The circumstances surrounding COVID-19 in Victoria is rapidly changing. However, as of 23 March 2020, and considering the way it may impact your build, it looks as though your construction project has not caught COVID-19 as yet.
In accordance with the “Advice to Victorians on Transmission Avoidance” released on 20 March 2020, “construction sites” (where it is necessary for their normal operation) are deemed an “essential activity”. That is good news for Builders and Owners, who wish to continue with their build and get paid.
How can your Domestic Building Contract catch COVID-19?
It is most likely that your Domestic Building Contract has not considered the implications of COVID-19 within its special conditions. Therefore, you must look to what is “reasonable” under the circumstances. If you are a Builder or an Owner, you cannot simply disregard your obligations and liabilities pursuant to your Contract if it is unreasonable. Currently, there is nothing legislatively prohibiting builders from continuing with construction.
Extension of Time Claims/Delays
If you are a builder and you cannot proceed with building works, or your construction is delayed as a result of a manufacturer or subcontractor going into liquidation because of COVID-19, then this may give rise to a “reasonable delay” allowing for an extension of time claim. In order to protect your interest, it would be a good idea to supply the Owner/Developer with all evidence regarding this EOT claim, such as evidence as to the subcontractor being engaged, the date it was engaged, the date materials were ordered and evidence of the insolvency. In order to comply with your obligations pursuant to your Contract, it would also assist you to provide the owner/developer with your works schedule outlining how you intend to proceed with meeting the new completion date.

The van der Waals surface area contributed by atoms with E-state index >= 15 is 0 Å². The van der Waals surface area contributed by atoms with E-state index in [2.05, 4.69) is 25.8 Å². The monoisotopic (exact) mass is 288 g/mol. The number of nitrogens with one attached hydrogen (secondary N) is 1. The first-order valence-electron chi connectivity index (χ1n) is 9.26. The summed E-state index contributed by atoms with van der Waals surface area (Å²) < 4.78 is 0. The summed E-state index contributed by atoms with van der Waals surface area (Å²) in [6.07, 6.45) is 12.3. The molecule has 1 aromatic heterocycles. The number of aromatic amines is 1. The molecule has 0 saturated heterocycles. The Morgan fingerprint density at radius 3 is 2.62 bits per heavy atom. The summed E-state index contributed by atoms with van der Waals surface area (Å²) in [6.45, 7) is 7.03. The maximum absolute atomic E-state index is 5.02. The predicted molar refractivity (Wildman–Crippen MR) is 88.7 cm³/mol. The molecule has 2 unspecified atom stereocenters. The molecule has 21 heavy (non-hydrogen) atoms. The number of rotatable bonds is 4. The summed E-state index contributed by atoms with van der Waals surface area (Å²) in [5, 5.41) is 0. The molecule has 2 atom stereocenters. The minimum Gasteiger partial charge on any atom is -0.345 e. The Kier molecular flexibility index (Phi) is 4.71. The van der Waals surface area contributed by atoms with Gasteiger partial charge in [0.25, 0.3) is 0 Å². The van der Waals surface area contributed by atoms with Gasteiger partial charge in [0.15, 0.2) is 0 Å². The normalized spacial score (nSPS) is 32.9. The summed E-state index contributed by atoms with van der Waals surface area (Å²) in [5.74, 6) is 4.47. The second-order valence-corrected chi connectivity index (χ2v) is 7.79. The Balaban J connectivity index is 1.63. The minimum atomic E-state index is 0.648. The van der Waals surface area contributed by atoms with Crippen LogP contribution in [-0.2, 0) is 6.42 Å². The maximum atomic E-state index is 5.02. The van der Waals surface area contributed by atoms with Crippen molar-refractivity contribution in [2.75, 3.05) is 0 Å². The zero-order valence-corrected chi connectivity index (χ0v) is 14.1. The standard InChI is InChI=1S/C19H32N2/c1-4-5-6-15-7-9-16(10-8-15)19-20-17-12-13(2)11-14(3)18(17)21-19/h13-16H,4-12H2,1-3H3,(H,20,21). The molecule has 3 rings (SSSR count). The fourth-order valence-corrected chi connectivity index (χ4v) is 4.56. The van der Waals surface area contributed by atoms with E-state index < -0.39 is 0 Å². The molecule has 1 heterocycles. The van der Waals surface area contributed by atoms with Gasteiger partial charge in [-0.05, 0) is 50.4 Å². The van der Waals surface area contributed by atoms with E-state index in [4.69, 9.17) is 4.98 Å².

As an owner, if the builder requests an extension of time to the completion date whilst relying on circumstances coincidental of the COVID-19, you should always ask for evidence so that you may consider whether the request is made reasonably or otherwise. Alternatively, simply reject the claim and delay the decision to be dealt with at completion/handover. If the Builder requests an extension of time claim as a result of financial difficulties during this time, it is best to discuss this directly with your Builder since you may be just delaying your project indefinitely and dealing with a substaintial breach of contract on behalf of the Builder. One way of tackling this issue is to request evidence from the Builder on how it intends to proceed with the build if you allow the delay, how many other projects the Builder has and how that effects your project, where your build is at, whether your Contract was front-loaded, and whether you will also experience financial difficulties as a result of the delay.
As a Builder, if you have paid for trades in advance or prior to completion of their works or partially supplied materials, and where that trade or supplier has gone into liquidation as a result of COVID-19, you cannot claim this loss to the Owner by variation or otherwise. Understandably the risk of paying a trade upfront (whether it is for partially completed works or whether their works contains defects) is a risk to be borne by the Builder. It is in fact illegal to claim this as a variation.